Zisser: 2020 protests show why we need independent investigations of police conduct
San Jose police officers stand outside City Hall on May 30, 2020 on the second day of George Floyd protests. File photo.

    As I discussed in my December column, the Charter Review Commission (CRC) recommended establishing an oversight entity that can investigate allegations of officer misconduct.

    An outside group of experts, the OIR Group, conducted a review of San Jose Police Department’s response to the May-June 2020 protests following the murder of George Floyd by Minneapolis police officers. That review was published last week, and OIR Group presented it to the City Council on Tuesday.

    It points to the need for precisely the type of independent agency the CRC recommended creating.

    The OIR Group report was one of three separate reports about SJPD policies and practices. In addition to OIR Group’s report, another outside organization reviewed SJPD’s policies on use of force and SJPD’s progress on implementing “21st-Century policing principles.” Disclosure: In 2017, as an independent consultant, I partnered with OIR Group’s principal and lead author of the SJPD report, Michael Gennaco, to review BART’s oversight system, and I have sought his advice from time to time since then.

    On top of highlighting various deficiencies in operations and culture, the reports reinforce the need for substantial expansion of independent oversight of SJPD. Next month, I will cover how the three outside reports’ findings on systemic issues reinforce the CRC’s other recommendations, namely, to create an inspector general’s office and a citizen commission with broad access to police records and authority to direct police policy reforms.

    Numerous potential instances of misconduct

    OIR Group noted numerous “questionable” projectile impact weapon (PIW) deployments that “merited scrutiny—and perhaps remediation—beyond anything we are aware of the Department’s having done.” For example:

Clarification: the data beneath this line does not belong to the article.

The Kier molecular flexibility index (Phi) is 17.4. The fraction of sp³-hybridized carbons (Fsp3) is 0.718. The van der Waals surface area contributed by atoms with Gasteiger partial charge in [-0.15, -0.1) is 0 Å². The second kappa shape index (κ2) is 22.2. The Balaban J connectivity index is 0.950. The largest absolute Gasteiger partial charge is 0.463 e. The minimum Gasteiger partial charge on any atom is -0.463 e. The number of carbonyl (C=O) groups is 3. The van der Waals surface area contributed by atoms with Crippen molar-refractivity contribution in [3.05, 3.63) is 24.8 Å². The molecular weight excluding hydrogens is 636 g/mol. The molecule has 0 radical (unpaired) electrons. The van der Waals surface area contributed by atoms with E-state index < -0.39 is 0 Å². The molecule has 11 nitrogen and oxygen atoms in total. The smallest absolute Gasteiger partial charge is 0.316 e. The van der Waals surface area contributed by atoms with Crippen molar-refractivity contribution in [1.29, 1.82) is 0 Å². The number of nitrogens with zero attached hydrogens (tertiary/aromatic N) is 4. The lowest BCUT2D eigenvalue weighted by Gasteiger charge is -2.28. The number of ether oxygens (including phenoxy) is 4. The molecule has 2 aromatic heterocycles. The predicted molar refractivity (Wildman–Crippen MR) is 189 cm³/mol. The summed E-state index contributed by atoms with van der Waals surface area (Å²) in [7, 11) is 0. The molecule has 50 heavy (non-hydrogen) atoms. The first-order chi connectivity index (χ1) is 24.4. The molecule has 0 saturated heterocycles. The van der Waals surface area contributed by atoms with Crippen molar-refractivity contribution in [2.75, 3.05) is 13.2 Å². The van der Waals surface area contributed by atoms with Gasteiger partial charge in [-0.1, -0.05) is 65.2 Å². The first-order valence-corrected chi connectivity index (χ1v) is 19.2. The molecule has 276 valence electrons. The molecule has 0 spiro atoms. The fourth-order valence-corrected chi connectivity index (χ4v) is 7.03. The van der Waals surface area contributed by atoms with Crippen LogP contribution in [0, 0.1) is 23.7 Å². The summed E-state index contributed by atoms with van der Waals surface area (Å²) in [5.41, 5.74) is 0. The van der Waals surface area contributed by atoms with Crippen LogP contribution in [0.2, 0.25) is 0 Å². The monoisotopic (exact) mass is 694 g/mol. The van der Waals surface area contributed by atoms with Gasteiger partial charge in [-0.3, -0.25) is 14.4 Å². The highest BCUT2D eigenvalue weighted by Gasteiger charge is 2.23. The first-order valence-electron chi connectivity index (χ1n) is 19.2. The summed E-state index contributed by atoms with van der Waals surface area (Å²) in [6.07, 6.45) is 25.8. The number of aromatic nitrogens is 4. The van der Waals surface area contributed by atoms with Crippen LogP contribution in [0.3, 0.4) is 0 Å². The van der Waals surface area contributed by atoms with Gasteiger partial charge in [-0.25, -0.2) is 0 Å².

• PIWs were “used on passively resisting protestors standing with locked arms.” There was “no observable evidence of assaultive behavior” on the part of the protestors.
    • PIWs were “fired at one individual who refused to move ‘out of the way’ of the skirmish line when these officers were attempting to target a group of aggressive individuals who were hiding behind a large dumpster.” OIR Group notes in a footnote that this individual suffered the loss of a testicle as a result.
    • A PIW was “fired at a protestor who was walking by the line pouring” liquid “out of a beer can… in a passive manner.”

    OIR Group noted “the majority of officers who reported using PIWs… could not confirm if the subject had been hit, or… been injured. To our knowledge, no use of impact munitions was connected with an arrest.”

    Troublingly, “SJPD Command personnel took the position that all of these rounds had only been used against aggressive individuals whose behavior fell within the parameters of the policy.”

    OIR Group observed that, among other factors, “the sheer number of individual deployments… and the imprecision or incompleteness of documentation” by officers regarding their uses of force “all combine to raise questions about” those claims from within SJPD that none of the deployments constituted misconduct.

    Delays in investigating potential misconduct

    Despite this troubling litany of concerns, as OIR Group notes, there will be substantial delays in SJPD’s internal affairs investigations of potential individual officer misconduct during the protests.